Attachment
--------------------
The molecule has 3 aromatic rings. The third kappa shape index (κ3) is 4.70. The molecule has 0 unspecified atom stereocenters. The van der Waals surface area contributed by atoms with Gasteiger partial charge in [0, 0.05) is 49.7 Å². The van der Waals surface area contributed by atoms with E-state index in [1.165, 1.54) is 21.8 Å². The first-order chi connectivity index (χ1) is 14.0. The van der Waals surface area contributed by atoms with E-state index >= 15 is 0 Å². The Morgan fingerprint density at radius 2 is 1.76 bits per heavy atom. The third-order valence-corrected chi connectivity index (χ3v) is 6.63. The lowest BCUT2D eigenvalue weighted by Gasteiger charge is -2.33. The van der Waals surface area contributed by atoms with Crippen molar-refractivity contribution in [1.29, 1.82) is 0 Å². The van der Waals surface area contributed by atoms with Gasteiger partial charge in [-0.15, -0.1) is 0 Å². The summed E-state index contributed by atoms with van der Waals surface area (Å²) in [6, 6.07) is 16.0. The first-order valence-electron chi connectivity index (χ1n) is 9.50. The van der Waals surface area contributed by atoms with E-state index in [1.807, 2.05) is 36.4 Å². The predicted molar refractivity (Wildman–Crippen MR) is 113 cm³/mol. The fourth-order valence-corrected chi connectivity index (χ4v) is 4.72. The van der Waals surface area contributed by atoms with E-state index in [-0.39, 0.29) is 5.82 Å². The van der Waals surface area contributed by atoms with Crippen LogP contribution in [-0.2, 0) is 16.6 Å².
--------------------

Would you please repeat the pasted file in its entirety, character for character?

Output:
The molecule has 3 aromatic rings. The third kappa shape index (κ3) is 4.70. The molecule has 0 unspecified atom stereocenters. The van der Waals surface area contributed by atoms with Gasteiger partial charge in [0, 0.05) is 49.7 Å². The van der Waals surface area contributed by atoms with E-state index in [1.165, 1.54) is 21.8 Å². The first-order chi connectivity index (χ1) is 14.0. The van der Waals surface area contributed by atoms with E-state index >= 15 is 0 Å². The Morgan fingerprint density at radius 2 is 1.76 bits per heavy atom. The third-order valence-corrected chi connectivity index (χ3v) is 6.63. The lowest BCUT2D eigenvalue weighted by Gasteiger charge is -2.33. The van der Waals surface area contributed by atoms with Crippen molar-refractivity contribution in [1.29, 1.82) is 0 Å². The van der Waals surface area contributed by atoms with Gasteiger partial charge in [-0.15, -0.1) is 0 Å². The summed E-state index contributed by atoms with van der Waals surface area (Å²) in [6, 6.07) is 16.0. The first-order valence-electron chi connectivity index (χ1n) is 9.50. The van der Waals surface area contributed by atoms with E-state index in [1.807, 2.05) is 36.4 Å². The predicted molar refractivity (Wildman–Crippen MR) is 113 cm³/mol. The fourth-order valence-corrected chi connectivity index (χ4v) is 4.72. The van der Waals surface area contributed by atoms with E-state index in [-0.39, 0.29) is 5.82 Å². The van der Waals surface area contributed by atoms with Crippen LogP contribution in [-0.2, 0) is 16.6 Å².